Lola J. May

From Wikipedia, the free encyclopedia
Jump to navigation Jump to search

Lola J. May (October 29, 1923 – March 13, 2007) was a mathematics educator, consultant, author, producer of audio-visual materials, an early proponent of the new math educational process, and a household name among mathematics.

Life[edit]

Her father was a salesman and her mother was a homemaker. Her father taught her mathematics every night using a movable blackboard and a collection of coins. She found her early schooling boring and too strict, and she did not initially consider becoming a teacher.[1]

A native of Kenosha, Wisconsin[2] and a summa cum laude[3] graduate of the University of Wisconsin–Madison in 1945,[2] where she received her B.S. in mathematics and science.[4] After teaching high school for three years, she studied and achieved her master's degree in mathematics at Northwestern University in 1950 and her doctorate in mathematics education from there in 1964.[2] She taught mathematics at New Trier Township High School in the Chicago area until 1960, and was a mathematics consultant at the Winnetka, Illinois public schools[5][6] until 1998. Her summers were often spent teaching at the university level, but she taught mathematics to all grades over the course of her career.[3]

She promised herself to make her students laugh and ask questions. She did not want her students to be bored by or scared of mathematics. She succeeded; her students cheered when they figured out the answers to math problems and lamented when class time with Dr. May was over.[1]

May explained, "The big thing I have going for me is my enthusiasm. There are people who are brighter than I am. There are people who may be better teachers-although I'm pretty good at teaching-and there are certainly people who are better writers. But I have enthusiasm."[3] This enthusiasm was not unnoticed; teachers in the same hallway as her described how loud she was.[1]

May died on March 13, 2007, in Evanston, Illinois, at the age of 83.[2]

Contributions[edit]

Her authored works include her autobiography "Lola May Who?", the book "Teaching Mathematics in the Elementary School", a number of Harcourt Brace textbooks, monthly articles for a regular column in the Teaching K-8 magazine, and a series of articles for the Chicago Tribune Magazine.[2] May created videotapes, film strips, audiocassettes, and students' audiovisual programs for teaching mathematics.[4] She led 20 shows about "new math" for parents and teachers on NCB TV from 1962 to 1964.[4] She also designed a cartoon series about new math for an adult audience, called Space Age Math for Stone Age Parents.[1]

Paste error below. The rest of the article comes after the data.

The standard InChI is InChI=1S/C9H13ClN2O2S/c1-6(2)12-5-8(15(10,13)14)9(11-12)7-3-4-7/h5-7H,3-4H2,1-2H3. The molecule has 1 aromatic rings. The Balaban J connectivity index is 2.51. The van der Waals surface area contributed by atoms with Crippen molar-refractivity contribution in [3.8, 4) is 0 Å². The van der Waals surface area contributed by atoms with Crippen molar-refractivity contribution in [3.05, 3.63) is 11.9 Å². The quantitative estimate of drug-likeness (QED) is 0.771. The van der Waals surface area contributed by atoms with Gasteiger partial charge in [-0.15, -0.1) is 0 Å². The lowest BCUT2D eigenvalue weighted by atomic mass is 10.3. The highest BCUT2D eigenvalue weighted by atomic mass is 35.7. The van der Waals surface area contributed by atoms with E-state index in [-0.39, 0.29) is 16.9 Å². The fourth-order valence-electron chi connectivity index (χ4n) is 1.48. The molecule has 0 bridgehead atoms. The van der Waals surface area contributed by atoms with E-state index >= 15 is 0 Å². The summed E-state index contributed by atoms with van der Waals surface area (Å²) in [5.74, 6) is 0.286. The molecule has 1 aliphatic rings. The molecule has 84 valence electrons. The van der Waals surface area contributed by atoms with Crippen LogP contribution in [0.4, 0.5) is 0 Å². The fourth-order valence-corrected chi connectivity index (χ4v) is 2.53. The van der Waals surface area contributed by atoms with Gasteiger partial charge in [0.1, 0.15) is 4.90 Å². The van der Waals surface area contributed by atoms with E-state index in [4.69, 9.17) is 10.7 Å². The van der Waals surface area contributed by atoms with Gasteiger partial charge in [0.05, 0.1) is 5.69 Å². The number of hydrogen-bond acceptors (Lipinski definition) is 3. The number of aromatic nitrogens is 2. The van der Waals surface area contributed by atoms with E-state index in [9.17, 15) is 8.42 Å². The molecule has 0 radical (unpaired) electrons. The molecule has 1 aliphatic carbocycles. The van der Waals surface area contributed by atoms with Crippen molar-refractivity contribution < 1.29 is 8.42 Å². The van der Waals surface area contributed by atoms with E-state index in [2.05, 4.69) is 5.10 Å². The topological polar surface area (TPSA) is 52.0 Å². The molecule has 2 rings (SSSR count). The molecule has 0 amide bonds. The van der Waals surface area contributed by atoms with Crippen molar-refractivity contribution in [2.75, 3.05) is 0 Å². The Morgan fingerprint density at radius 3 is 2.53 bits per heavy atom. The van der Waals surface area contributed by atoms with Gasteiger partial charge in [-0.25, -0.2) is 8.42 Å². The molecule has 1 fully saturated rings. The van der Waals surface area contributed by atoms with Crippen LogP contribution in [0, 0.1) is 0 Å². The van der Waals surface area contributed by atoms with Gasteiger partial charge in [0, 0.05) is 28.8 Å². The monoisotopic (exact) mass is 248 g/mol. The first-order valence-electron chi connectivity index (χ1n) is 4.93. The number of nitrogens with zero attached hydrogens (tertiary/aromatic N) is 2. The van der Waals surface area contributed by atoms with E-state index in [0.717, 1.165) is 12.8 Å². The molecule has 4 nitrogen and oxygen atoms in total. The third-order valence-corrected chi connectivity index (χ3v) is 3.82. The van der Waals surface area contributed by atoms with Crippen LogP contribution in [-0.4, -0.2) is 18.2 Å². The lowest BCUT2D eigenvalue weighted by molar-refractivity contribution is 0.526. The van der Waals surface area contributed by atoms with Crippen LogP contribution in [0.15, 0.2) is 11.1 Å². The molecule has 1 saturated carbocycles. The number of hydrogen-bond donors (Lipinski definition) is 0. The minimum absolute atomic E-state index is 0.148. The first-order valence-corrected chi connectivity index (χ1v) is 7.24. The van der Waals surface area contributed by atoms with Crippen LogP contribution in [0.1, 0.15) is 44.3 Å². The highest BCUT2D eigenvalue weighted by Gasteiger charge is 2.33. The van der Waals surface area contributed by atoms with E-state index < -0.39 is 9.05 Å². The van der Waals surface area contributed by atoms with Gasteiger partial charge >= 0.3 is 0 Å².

She frequently was a speaker at the annual California Math Conference and Northwest Math Conference during the 1970s, 1980s, and 1990s. May also spoke at National Council of Teachers of Mathematics (NCTM) and National Council of Supervisors of Mathematics (NCSM) conferences. She gave talks in all 50 states and around the world.[4]

Recognition[edit]

Her awards include the Northwestern Alumni Merit Award in 1999, the Lifetime Achievement Award of the National Council of Teachers of Mathematics in 1995, and the Educator of the Year Award from the Winnetka Chamber of Commerce.[2]

Notes[edit]

  1. ^ a b c d "The Remarkable Lola May: She Changed Your Life Forever". Retrieved 2022-03-05.
  2. ^ a b c d e f Horan, Deborah. 2007. "Lola J. May: 1923–2007." Chicago Tribune (March 19).
  3. ^ a b c "Dr. Lola J. May - First in Math". explore.firstinmath.com. Retrieved 2022-03-05.
  4. ^ a b c d www.nctm.org https://www.nctm.org/Grants-and-Awards/Supporters/Lola-J_-May-Biography/. Retrieved 2022-03-05. {{cite web}}: Missing or empty |title= (help)
  5. ^ "A Positive Approach to Subject Creates a Motication for Math". The Danville Register. March 20, 1971. p. 3. Retrieved February 7, 2015 – via Newspapers.com. open access
  6. ^ "Learning Prescription Given". The Daily Times-News. February 18, 1975. p. 14. Retrieved February 7, 2015 – via Newspapers.com. open access